Sixty years after the signing of an armistice to end the
Korean War, a Harborough man has been taking part in
services honouring those who served in the conflict.
Neil Townsend, president of the county branch of the British Korean Veterans’ Association, attended a ceremony at the Stand Easy armed forces memorial at Leicestershire County Council’s headquarters on Monday.
A national service will be held at the National Memorial Arboretum in Staffordshire on Saturday – exactly 60 years since the armistice was signed.
Mr Townsend, who moved to Harborough recently after living in Kimcote for manyyears, arrived in Korea in 1952, joining a transport unit and later commanding a platoon of Japanese troops unloading ships at a port near Tokyo before joining the 1st Commonwealth Division as a captain.
As divisional administration officer, he was in charge of ammunition movements and was involved in the Battle of the Hook, one of the last major actions of the war.
The battle fought near Kaesong in May 1953 saw a largely British force hold a position against Chinese attack despite being outnumbered around five to one. Two months later, the armistice was signed ordering a cease-fire.
Mr Townsend said: “I didn’t sleep for three days because we were pouring thousands of tons of ammunition in.
“We were supplying 5.5VT shells to America howitzers. “They exploded in the air and inflicted heavy casualties.”
The war started in June 1950 when the communist Democratic Republic of North Korea invaded the Republic of South Korea.
“You have to remember, rationing was still in force, fuel was in short supply – Britain was broke and yet we went immediately to the aid of the UN,” said Mr Townsend.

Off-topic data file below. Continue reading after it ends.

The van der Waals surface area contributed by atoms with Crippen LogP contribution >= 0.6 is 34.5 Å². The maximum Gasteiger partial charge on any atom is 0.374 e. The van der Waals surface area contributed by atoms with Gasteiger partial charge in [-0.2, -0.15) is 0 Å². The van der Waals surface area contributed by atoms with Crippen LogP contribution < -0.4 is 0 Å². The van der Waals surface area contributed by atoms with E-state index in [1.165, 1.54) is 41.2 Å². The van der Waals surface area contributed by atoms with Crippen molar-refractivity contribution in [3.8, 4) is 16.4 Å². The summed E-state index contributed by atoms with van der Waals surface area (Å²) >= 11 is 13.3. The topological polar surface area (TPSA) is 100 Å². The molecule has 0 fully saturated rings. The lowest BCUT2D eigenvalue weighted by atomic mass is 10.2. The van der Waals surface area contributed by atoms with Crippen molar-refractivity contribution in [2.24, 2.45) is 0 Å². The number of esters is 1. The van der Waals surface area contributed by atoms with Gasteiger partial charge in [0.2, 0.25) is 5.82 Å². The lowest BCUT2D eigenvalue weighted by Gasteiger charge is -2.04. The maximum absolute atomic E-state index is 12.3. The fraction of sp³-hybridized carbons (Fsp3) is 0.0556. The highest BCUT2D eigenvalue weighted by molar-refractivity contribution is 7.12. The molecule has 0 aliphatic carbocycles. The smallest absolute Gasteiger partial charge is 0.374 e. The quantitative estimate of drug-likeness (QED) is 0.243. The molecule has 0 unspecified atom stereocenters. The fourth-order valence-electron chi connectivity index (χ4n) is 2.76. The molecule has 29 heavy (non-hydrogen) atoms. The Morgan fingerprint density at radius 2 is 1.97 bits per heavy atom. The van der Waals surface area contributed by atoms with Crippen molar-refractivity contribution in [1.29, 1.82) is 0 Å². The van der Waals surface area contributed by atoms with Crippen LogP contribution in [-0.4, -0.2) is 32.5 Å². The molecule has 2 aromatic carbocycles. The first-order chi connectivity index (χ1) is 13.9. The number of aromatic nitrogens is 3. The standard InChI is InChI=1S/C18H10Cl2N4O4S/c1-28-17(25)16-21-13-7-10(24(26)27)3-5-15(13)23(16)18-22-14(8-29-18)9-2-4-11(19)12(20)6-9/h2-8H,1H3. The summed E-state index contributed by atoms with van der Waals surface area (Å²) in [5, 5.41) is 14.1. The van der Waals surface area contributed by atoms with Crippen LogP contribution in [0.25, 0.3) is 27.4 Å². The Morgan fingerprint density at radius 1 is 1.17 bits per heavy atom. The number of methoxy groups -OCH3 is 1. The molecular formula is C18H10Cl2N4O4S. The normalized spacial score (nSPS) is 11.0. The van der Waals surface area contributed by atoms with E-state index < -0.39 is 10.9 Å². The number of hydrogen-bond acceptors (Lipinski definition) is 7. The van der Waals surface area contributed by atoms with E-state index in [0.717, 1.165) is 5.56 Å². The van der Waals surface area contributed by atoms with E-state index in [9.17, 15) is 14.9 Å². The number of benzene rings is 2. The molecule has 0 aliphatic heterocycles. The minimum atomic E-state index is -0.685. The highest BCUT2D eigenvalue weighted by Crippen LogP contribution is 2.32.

“It was absolutely the right decision by our Government. It was the beginning of the end for Communism.
“Korea was a country most of us had never heard of but when you look at the achievements of South Korea since, it is astonishing.”
“We left a totally destroyed country but now its the 10th most developed in the world.
“The people there are so grateful and their generosity is incredible. I’ve been back a few times and to be met still by cheering crowds is quite astonishing.”
Mr Townsend left the army shortly after the war, working in the textiles industry, for Sketchley in Leicester, before setting up a consultancy firm.
He now lives in Welland Place, Harborough, with wife Jean.
Reflecting on the conflict, he said: “It’s often called the forgotten war, but it will never be forgotten by those who fought and certainly never be forgotten by the Koreans.”
Monday’s ceremony at County Hall was attended by dozens of veterans, the Lord-Lieutenant, Lady Gretton, county council chairman Rosita Page, the Lord Mayor of Leicester and the High Sheriff.
Films featuring interviews with some of the veterans were shown at the service.
Cllr Page said: “We were honoured to be joined by many veterans of the Korean War to who we express our gratitude.”